Falling in love again

Sat, Sep 1, 2012, 01:00

GO IRELAND:Sheen Falls excels as a romantic getaway but there is also lots to do outdoors in Kerry, writes SEÁN FLYNN

IT IS STILL raining by the time we reach Sheen Falls Lodge on Friday evening after a thrilling drive over the mountains from Killarney. Inside a roaring fire is burning and there is warmth and conviviality in the welcome. All around there are thick carpets, sumptuous sofas and ornate paintings. Occasionally, the quiet is broken by the splash of the cascading falls just beyond the window.

Sheen Falls is a five-star resort and one much favoured by those demanding types at Condé Nast Traveller – but this is luxury with an Irish twist. There is nothing corporate or austere about what’s going on here. This is first and foremost an Irish hotel, albeit one with world-class standards of service and luxury.

Set on a private 120-hectare wooded estate outside Kenmare, Sheen Falls Lodge is the former summer residence of the Marquis of Lansdowne. In its day, the lodge welcomed the gentry in their pursuit of salmon, trout, herring and pilchards; they would cast a line from the arched stone bridge over the falls, which dates back to 1777.

In the mid-1960s, a Manchester businessman explored the possibility of turning Sheen Falls into a commercial fishery but that never materialised. Today the property is owned by a Danish shipping magnate, Bent Hoyer. Sheen Falls has many virtues – great locally sourced food and luxurious accommodation – but it is above all a romantic getaway.

But this is not just a haven for couples seeking solitude. These days, the clientele is a strikingly diverse mix of Irish, British, European and American. There is a cycling group from Germany; hill-walkers from Portland, Oregon; a large extended family from Cork celebrating a silver wedding anniversary and a group of young businesswomen from Manchester.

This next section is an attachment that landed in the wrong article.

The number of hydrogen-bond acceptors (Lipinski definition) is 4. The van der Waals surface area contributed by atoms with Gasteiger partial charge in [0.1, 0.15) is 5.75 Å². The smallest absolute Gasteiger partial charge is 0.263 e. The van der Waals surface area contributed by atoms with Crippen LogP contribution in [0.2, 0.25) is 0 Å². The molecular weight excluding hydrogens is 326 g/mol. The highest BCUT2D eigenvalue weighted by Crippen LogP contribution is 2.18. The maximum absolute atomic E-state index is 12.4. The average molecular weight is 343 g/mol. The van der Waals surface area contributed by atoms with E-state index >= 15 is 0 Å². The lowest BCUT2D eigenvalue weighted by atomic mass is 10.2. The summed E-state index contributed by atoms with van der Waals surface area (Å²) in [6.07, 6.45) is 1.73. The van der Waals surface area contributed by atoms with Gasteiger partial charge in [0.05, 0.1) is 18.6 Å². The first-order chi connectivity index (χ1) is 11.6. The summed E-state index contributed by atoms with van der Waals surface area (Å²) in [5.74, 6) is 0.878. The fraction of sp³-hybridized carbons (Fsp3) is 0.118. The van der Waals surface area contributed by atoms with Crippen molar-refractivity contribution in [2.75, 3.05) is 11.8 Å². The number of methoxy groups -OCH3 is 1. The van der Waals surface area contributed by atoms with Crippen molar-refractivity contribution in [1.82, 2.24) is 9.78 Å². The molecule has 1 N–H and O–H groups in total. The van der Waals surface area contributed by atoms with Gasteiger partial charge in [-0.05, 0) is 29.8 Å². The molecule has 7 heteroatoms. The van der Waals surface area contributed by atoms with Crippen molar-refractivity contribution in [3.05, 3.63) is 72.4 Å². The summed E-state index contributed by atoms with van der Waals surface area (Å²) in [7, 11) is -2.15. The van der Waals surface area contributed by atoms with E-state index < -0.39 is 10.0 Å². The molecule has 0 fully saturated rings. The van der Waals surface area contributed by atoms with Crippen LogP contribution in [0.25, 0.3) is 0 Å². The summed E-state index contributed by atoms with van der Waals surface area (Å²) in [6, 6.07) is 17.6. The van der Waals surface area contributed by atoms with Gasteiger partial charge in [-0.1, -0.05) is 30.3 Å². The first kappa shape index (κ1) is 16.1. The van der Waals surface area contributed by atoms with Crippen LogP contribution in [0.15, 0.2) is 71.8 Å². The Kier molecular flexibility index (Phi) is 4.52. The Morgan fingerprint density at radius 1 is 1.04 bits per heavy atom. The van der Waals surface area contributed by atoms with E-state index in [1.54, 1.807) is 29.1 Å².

Sheen Falls appears to be weathering these tough economic times. It closes for brief periods during the winter but stays open over Christmas and from St Patrick’s Day until the autumn. It employs a fair scattering of locals plus kitchen staff from France and management from Britain and South Africa.

The manager, Alan Campell, who used to work for Richard Branson on the millionaire’s private island, says business is good and back on an upward trajectory. One of his assistants says there will always be a market for top-notch luxury and service and “that is what we take pride in”. Campbell says Sheen Falls is keen to market itself as a five-star resort. It’s also reaching into new emerging markets in India, China and Brazil.

The other changing trend is the demand among guests for activity programmes and sports. In the 1980s the typical guest would confine themselves to the hotel for the most part, venturing out occasionally to Kenmare for Waterford Glass tumblers or an Aran sweater.

Today, guests expect the hotel to help them as they explore the area. On our break, the hotel teamed us with Black Sheep Kerry Adventures run by local man Karl Doyle. Black Sheep offers guided trips through Kerry on foot, by bike or by sea kayak for free. Doyle works for tips, so payment is at your discretion.

He is a hugely entertaining figure who will regale you with hilarious stories from a lifetime of adventure from the other side of the mountain. Doyle once worked 9-5 selling technical machinery to multinationals, but he abandoned that for a life less ordinary.

He took us off the road on a three-hour trek across the mountain range near Tuosist, about eight miles from Kenmare. It was an exhilarating and memorable experience. It’s not an easy walk but the 360-degree views from the summit and across to Carrauntoohil make it worthwhile.

Back at Sheen Falls Lodge, we dive into the Jacuzzi at the spa and leisure centre before having a massage. As Van Morrison might say: “Wouldn’t it be great if it was like this all the time?”

Sheen Falls was busy during our trip in July. The dining room and the bar are buzzing with locals and tourists. Every second person we meet appears to be a regular visitor. One British visitor tells us how a weekend here is her annual gift to herself. It’s not cheap, she says, there are precious few places that are “this luxurious and this friendly”.

Sheen Falls delivers exactly what one might expect: luxurious accommodation, great food and outstanding service. It is a haven of tranquillity in a hurried world. But it can also deliver old-fashioned Irish craic in the bar and in the sitting rooms. It’s the sort of place you will find your mind returning to when you are back in the workplace and in the familiar groove.

As we left in the rain we vowed to return to this special place as soon as possible. Sheen Falls is like that. It draws you in and it casts its spell.

We will return.

Seán Flynn travelled as a guest of Sheen Falls Lodge. See sheenfallslodge.ie

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